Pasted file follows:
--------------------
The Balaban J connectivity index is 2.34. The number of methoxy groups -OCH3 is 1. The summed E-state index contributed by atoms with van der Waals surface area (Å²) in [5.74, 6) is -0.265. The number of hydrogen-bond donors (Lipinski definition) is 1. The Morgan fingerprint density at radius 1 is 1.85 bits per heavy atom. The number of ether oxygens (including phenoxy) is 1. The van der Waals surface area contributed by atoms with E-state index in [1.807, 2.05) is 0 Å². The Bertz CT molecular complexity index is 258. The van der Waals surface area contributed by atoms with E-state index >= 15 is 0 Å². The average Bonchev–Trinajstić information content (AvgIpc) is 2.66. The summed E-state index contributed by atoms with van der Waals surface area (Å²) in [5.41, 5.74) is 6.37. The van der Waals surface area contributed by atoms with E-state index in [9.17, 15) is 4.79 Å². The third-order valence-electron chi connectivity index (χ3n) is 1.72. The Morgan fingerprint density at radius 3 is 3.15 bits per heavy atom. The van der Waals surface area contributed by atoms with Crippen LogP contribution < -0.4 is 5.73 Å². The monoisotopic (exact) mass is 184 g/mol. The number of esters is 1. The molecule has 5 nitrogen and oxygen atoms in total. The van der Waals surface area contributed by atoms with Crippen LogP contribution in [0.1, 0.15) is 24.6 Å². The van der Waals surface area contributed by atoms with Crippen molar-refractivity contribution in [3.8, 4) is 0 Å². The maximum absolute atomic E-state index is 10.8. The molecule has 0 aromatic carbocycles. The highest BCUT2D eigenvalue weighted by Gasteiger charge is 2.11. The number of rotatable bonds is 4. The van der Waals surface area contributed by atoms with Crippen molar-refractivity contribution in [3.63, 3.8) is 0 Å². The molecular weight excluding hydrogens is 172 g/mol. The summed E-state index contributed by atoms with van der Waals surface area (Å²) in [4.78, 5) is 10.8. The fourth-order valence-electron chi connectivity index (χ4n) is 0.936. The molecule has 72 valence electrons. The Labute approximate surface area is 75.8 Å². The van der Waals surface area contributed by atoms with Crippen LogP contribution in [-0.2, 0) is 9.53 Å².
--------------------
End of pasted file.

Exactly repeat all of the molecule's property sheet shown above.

The Balaban J connectivity index is 2.34. The number of methoxy groups -OCH3 is 1. The summed E-state index contributed by atoms with van der Waals surface area (Å²) in [5.74, 6) is -0.265. The number of hydrogen-bond donors (Lipinski definition) is 1. The Morgan fingerprint density at radius 1 is 1.85 bits per heavy atom. The number of ether oxygens (including phenoxy) is 1. The van der Waals surface area contributed by atoms with E-state index in [1.807, 2.05) is 0 Å². The Bertz CT molecular complexity index is 258. The van der Waals surface area contributed by atoms with E-state index >= 15 is 0 Å². The average Bonchev–Trinajstić information content (AvgIpc) is 2.66. The summed E-state index contributed by atoms with van der Waals surface area (Å²) in [5.41, 5.74) is 6.37. The van der Waals surface area contributed by atoms with E-state index in [9.17, 15) is 4.79 Å². The third-order valence-electron chi connectivity index (χ3n) is 1.72. The Morgan fingerprint density at radius 3 is 3.15 bits per heavy atom. The van der Waals surface area contributed by atoms with Crippen LogP contribution < -0.4 is 5.73 Å². The monoisotopic (exact) mass is 184 g/mol. The number of esters is 1. The molecule has 5 nitrogen and oxygen atoms in total. The van der Waals surface area contributed by atoms with Crippen LogP contribution in [0.1, 0.15) is 24.6 Å². The van der Waals surface area contributed by atoms with Crippen molar-refractivity contribution in [3.8, 4) is 0 Å². The maximum absolute atomic E-state index is 10.8. The molecule has 0 aromatic carbocycles. The highest BCUT2D eigenvalue weighted by Gasteiger charge is 2.11. The number of rotatable bonds is 4. The van der Waals surface area contributed by atoms with Crippen molar-refractivity contribution in [3.63, 3.8) is 0 Å². The molecular weight excluding hydrogens is 172 g/mol. The summed E-state index contributed by atoms with van der Waals surface area (Å²) in [4.78, 5) is 10.8. The fourth-order valence-electron chi connectivity index (χ4n) is 0.936. The molecule has 72 valence electrons. The Labute approximate surface area is 75.8 Å². The van der Waals surface area contributed by atoms with Crippen LogP contribution in [-0.2, 0) is 9.53 Å².